"The Lord has beheld our sacrifice: come after us." —Written by a group of Latter-day Saints on the wall of the assembly hall in the temple just before leaving Nauvoo
"Many were the blessings we had received in the house of the Lord, which has caused us joy and comfort in the midst of all our sorrows and enabled us to have faith in God, knowing He would guide us and sustain us in the unknown journey that lay before us. For if it had not been for the faith and knowledge that was bestowed upon us in that temple by the influence and help of the Spirit of the Lord, our journey would have been like one taking a leap in the dark. To start out on such a journey in the winter as it were and in our state of poverty, it would seem like walking into the jaws of death. But we had faith in our Heavenly Father, and we put our trust in Him feeling that we were His chosen people and had embraced His gospel, and instead of sorrow, we felt to rejoice that the day of our deliverance had come." —Sarah DeArmon Pea Rich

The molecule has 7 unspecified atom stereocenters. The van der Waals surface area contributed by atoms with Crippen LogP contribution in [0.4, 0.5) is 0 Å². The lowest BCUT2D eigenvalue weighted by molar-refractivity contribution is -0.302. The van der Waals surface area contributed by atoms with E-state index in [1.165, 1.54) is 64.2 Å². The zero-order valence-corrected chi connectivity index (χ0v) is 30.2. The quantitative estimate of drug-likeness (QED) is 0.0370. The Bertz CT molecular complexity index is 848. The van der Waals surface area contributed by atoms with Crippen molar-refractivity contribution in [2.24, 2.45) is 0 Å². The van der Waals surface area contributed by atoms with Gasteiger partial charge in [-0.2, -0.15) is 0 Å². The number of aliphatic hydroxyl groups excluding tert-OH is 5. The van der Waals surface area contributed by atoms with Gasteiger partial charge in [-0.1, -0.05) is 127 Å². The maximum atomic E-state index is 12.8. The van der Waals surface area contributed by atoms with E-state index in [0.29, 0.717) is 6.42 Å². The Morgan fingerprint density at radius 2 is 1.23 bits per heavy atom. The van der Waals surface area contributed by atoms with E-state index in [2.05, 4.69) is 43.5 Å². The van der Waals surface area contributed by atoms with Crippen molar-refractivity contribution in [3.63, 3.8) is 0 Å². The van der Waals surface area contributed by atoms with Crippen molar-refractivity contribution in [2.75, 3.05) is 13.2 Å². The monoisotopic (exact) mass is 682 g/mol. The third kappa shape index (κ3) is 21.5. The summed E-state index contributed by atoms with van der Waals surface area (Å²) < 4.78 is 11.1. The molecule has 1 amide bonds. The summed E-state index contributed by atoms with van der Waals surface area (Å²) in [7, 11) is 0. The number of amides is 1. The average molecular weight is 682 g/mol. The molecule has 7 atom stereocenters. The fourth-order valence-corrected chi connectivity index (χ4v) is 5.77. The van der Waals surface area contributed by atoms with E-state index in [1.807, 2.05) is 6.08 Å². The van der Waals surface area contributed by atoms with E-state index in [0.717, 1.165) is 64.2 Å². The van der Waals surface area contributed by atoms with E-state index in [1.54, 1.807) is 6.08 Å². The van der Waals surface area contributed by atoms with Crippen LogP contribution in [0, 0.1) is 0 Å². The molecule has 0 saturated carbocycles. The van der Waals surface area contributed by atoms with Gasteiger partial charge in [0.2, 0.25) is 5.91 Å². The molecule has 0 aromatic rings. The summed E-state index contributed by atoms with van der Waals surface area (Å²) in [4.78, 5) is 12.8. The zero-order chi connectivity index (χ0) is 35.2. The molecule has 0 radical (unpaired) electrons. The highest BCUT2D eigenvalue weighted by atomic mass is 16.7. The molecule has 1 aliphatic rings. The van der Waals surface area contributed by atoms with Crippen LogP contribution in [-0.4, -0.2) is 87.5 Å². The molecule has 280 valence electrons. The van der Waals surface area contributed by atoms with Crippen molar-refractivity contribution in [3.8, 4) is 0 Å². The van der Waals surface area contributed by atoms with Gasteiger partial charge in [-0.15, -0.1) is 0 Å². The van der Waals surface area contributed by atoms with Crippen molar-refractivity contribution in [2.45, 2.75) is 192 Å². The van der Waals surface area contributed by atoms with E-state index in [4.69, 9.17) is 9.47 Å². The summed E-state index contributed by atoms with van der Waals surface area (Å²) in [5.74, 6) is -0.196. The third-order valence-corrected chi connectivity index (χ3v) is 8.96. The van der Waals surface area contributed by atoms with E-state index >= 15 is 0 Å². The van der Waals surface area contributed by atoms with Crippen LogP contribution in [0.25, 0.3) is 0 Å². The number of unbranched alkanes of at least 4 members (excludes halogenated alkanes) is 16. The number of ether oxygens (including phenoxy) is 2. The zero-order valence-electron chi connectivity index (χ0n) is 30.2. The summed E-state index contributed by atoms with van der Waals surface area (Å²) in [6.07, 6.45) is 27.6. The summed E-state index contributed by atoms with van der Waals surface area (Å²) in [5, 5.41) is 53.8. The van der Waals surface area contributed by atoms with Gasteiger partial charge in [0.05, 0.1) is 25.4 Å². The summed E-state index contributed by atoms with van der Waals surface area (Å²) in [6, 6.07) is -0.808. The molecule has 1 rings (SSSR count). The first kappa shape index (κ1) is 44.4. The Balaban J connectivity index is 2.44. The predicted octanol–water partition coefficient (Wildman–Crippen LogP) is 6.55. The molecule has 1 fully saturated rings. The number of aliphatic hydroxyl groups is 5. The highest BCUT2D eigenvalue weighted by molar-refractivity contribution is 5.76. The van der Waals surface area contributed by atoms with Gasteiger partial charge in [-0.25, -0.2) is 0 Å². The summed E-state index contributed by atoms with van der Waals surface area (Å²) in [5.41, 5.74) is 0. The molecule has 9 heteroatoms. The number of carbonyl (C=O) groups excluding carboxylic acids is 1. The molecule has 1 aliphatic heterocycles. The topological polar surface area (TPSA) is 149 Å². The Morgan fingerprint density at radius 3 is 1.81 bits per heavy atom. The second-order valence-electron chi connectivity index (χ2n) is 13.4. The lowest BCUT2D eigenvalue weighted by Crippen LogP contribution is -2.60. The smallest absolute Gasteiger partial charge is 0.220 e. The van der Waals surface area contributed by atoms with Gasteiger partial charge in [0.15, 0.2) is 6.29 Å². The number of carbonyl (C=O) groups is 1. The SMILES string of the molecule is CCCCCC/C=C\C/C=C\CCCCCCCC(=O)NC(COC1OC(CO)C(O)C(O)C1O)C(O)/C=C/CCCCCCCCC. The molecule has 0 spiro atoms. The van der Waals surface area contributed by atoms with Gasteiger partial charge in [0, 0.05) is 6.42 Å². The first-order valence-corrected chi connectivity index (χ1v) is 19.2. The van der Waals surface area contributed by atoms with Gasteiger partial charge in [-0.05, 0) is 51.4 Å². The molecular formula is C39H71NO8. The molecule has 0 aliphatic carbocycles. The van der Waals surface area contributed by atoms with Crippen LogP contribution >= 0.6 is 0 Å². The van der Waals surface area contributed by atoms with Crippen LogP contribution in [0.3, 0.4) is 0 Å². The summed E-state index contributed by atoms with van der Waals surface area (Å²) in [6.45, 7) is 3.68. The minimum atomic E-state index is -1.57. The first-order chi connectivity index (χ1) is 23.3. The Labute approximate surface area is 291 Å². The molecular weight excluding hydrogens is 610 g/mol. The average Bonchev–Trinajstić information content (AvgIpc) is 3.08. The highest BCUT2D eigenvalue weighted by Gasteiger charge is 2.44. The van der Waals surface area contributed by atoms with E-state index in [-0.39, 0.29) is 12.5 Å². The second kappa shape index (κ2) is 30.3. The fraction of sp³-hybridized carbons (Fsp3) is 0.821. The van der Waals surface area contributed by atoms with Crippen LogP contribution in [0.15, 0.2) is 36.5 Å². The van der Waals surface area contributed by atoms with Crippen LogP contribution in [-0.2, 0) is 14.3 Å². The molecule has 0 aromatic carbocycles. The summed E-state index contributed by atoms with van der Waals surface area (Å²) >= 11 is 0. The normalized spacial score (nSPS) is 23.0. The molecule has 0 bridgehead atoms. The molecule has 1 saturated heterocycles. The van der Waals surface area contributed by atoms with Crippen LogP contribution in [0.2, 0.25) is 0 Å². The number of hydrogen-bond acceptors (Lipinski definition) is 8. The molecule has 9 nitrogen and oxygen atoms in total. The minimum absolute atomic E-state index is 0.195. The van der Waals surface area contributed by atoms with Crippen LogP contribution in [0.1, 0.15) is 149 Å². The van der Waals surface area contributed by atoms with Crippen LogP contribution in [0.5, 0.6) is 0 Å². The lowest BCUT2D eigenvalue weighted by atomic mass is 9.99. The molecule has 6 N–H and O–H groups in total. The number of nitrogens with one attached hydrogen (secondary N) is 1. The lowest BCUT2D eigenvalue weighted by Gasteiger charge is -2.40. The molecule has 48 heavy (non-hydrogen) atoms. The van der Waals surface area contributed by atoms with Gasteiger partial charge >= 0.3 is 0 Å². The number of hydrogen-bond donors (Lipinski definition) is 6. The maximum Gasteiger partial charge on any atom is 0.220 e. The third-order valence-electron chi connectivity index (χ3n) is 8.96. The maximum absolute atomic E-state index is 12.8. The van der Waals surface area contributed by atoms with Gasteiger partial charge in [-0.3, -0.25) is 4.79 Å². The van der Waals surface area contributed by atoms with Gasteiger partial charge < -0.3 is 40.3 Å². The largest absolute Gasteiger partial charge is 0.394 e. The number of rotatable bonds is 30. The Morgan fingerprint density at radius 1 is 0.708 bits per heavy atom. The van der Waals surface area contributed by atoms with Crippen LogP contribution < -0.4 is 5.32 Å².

The Nauvoo Temple was the first temple built in Illinois.
The Nauvoo Temple was the first temple to have an angel atop its tower. It is the only temple to have a horizontal (or flying) angel.
The Nauvoo Temple is one of two latter-day temples to have been destroyed and rebuilt. (The other is the Apia Samoa Temple.)
The practice of baptisms for the dead was restored in this dispensation through the Prophet Joseph Smith in Nauvoo. Such baptisms were first performed in the Mississippi River until the baptismal font of the Nauvoo Temple was dedicated.